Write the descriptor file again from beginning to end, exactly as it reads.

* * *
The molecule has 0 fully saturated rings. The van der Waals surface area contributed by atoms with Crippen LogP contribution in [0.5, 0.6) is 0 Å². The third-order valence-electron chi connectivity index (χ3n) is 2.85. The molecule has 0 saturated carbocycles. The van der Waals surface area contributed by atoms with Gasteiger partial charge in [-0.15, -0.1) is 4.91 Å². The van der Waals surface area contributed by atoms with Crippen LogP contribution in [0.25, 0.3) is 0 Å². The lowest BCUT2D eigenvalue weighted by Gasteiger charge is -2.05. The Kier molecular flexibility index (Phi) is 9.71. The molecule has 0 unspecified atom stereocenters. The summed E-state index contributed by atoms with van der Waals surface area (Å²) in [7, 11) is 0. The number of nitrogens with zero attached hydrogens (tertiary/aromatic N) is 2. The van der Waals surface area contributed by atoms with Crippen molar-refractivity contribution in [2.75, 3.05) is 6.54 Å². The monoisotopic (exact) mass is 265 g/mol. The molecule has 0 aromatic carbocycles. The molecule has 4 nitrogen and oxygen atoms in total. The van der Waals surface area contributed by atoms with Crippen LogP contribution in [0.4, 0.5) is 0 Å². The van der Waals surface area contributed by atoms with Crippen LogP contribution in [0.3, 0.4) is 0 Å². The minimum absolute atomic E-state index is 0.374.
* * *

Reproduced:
The molecule has 0 fully saturated rings. The van der Waals surface area contributed by atoms with Crippen LogP contribution in [0.5, 0.6) is 0 Å². The third-order valence-electron chi connectivity index (χ3n) is 2.85. The molecule has 0 saturated carbocycles. The van der Waals surface area contributed by atoms with Gasteiger partial charge in [-0.15, -0.1) is 4.91 Å². The van der Waals surface area contributed by atoms with Crippen LogP contribution in [0.25, 0.3) is 0 Å². The lowest BCUT2D eigenvalue weighted by Gasteiger charge is -2.05. The Kier molecular flexibility index (Phi) is 9.71. The molecule has 0 unspecified atom stereocenters. The summed E-state index contributed by atoms with van der Waals surface area (Å²) in [7, 11) is 0. The number of nitrogens with zero attached hydrogens (tertiary/aromatic N) is 2. The van der Waals surface area contributed by atoms with Crippen molar-refractivity contribution in [2.75, 3.05) is 6.54 Å². The monoisotopic (exact) mass is 265 g/mol. The molecule has 0 aromatic carbocycles. The molecule has 4 nitrogen and oxygen atoms in total. The van der Waals surface area contributed by atoms with Crippen LogP contribution in [0.4, 0.5) is 0 Å². The van der Waals surface area contributed by atoms with Crippen LogP contribution in [0.3, 0.4) is 0 Å². The minimum absolute atomic E-state index is 0.374.